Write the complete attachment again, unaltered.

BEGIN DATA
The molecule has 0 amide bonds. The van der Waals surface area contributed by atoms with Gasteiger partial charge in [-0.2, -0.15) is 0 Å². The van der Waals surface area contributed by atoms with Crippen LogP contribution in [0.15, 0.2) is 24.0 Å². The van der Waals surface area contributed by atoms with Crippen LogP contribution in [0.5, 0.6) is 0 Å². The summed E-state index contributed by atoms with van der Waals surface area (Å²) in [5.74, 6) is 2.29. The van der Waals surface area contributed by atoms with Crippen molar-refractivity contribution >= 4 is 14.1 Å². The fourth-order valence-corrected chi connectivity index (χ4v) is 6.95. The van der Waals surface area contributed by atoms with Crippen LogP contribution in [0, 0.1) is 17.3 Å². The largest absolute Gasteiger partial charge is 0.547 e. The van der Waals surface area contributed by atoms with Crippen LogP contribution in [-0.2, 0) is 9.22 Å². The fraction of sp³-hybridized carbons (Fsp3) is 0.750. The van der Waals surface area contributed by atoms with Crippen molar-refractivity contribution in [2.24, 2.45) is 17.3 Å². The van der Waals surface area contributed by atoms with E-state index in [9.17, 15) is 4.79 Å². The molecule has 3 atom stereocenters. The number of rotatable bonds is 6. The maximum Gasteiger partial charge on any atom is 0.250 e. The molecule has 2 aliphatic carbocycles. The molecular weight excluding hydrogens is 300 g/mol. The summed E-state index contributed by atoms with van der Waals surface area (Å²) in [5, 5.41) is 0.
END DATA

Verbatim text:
The molecule has 0 amide bonds. The van der Waals surface area contributed by atoms with Gasteiger partial charge in [-0.2, -0.15) is 0 Å². The van der Waals surface area contributed by atoms with Crippen LogP contribution in [0.15, 0.2) is 24.0 Å². The van der Waals surface area contributed by atoms with Crippen LogP contribution in [0.5, 0.6) is 0 Å². The summed E-state index contributed by atoms with van der Waals surface area (Å²) in [5.74, 6) is 2.29. The van der Waals surface area contributed by atoms with Crippen molar-refractivity contribution >= 4 is 14.1 Å². The fourth-order valence-corrected chi connectivity index (χ4v) is 6.95. The van der Waals surface area contributed by atoms with Crippen LogP contribution in [0, 0.1) is 17.3 Å². The largest absolute Gasteiger partial charge is 0.547 e. The van der Waals surface area contributed by atoms with Crippen LogP contribution in [-0.2, 0) is 9.22 Å². The fraction of sp³-hybridized carbons (Fsp3) is 0.750. The van der Waals surface area contributed by atoms with Crippen molar-refractivity contribution in [2.24, 2.45) is 17.3 Å². The van der Waals surface area contributed by atoms with E-state index in [9.17, 15) is 4.79 Å². The molecule has 3 atom stereocenters. The number of rotatable bonds is 6. The maximum Gasteiger partial charge on any atom is 0.250 e. The molecule has 2 aliphatic carbocycles. The molecular weight excluding hydrogens is 300 g/mol. The summed E-state index contributed by atoms with van der Waals surface area (Å²) in [5, 5.41) is 0.